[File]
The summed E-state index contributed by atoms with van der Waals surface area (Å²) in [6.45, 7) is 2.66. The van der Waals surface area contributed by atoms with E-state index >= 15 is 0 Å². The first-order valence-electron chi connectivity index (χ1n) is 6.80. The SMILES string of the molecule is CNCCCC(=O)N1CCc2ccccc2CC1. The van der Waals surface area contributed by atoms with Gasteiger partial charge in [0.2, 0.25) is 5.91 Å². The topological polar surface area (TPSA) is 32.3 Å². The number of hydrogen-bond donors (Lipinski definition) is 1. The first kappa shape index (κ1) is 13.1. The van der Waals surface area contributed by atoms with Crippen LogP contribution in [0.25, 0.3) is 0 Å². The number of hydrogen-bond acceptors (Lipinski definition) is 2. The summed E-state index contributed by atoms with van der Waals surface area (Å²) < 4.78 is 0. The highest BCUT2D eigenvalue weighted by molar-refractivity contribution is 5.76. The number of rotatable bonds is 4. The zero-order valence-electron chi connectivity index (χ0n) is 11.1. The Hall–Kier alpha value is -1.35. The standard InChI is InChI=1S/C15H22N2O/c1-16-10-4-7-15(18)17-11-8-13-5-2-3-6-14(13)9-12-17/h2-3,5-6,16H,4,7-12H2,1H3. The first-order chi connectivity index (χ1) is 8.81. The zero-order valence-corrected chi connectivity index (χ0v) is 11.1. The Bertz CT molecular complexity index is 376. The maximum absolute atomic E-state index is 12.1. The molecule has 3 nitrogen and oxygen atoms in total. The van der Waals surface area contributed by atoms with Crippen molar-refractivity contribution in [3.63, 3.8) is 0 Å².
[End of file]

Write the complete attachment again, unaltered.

The summed E-state index contributed by atoms with van der Waals surface area (Å²) in [6.45, 7) is 2.66. The van der Waals surface area contributed by atoms with E-state index >= 15 is 0 Å². The first-order valence-electron chi connectivity index (χ1n) is 6.80. The SMILES string of the molecule is CNCCCC(=O)N1CCc2ccccc2CC1. The van der Waals surface area contributed by atoms with Gasteiger partial charge in [0.2, 0.25) is 5.91 Å². The topological polar surface area (TPSA) is 32.3 Å². The number of hydrogen-bond donors (Lipinski definition) is 1. The first kappa shape index (κ1) is 13.1. The van der Waals surface area contributed by atoms with Crippen LogP contribution in [0.25, 0.3) is 0 Å². The number of hydrogen-bond acceptors (Lipinski definition) is 2. The summed E-state index contributed by atoms with van der Waals surface area (Å²) < 4.78 is 0. The highest BCUT2D eigenvalue weighted by molar-refractivity contribution is 5.76. The number of rotatable bonds is 4. The zero-order valence-electron chi connectivity index (χ0n) is 11.1. The Hall–Kier alpha value is -1.35. The standard InChI is InChI=1S/C15H22N2O/c1-16-10-4-7-15(18)17-11-8-13-5-2-3-6-14(13)9-12-17/h2-3,5-6,16H,4,7-12H2,1H3. The first-order chi connectivity index (χ1) is 8.81. The zero-order valence-corrected chi connectivity index (χ0v) is 11.1. The Bertz CT molecular complexity index is 376. The maximum absolute atomic E-state index is 12.1. The molecule has 3 nitrogen and oxygen atoms in total. The van der Waals surface area contributed by atoms with Crippen molar-refractivity contribution in [3.63, 3.8) is 0 Å².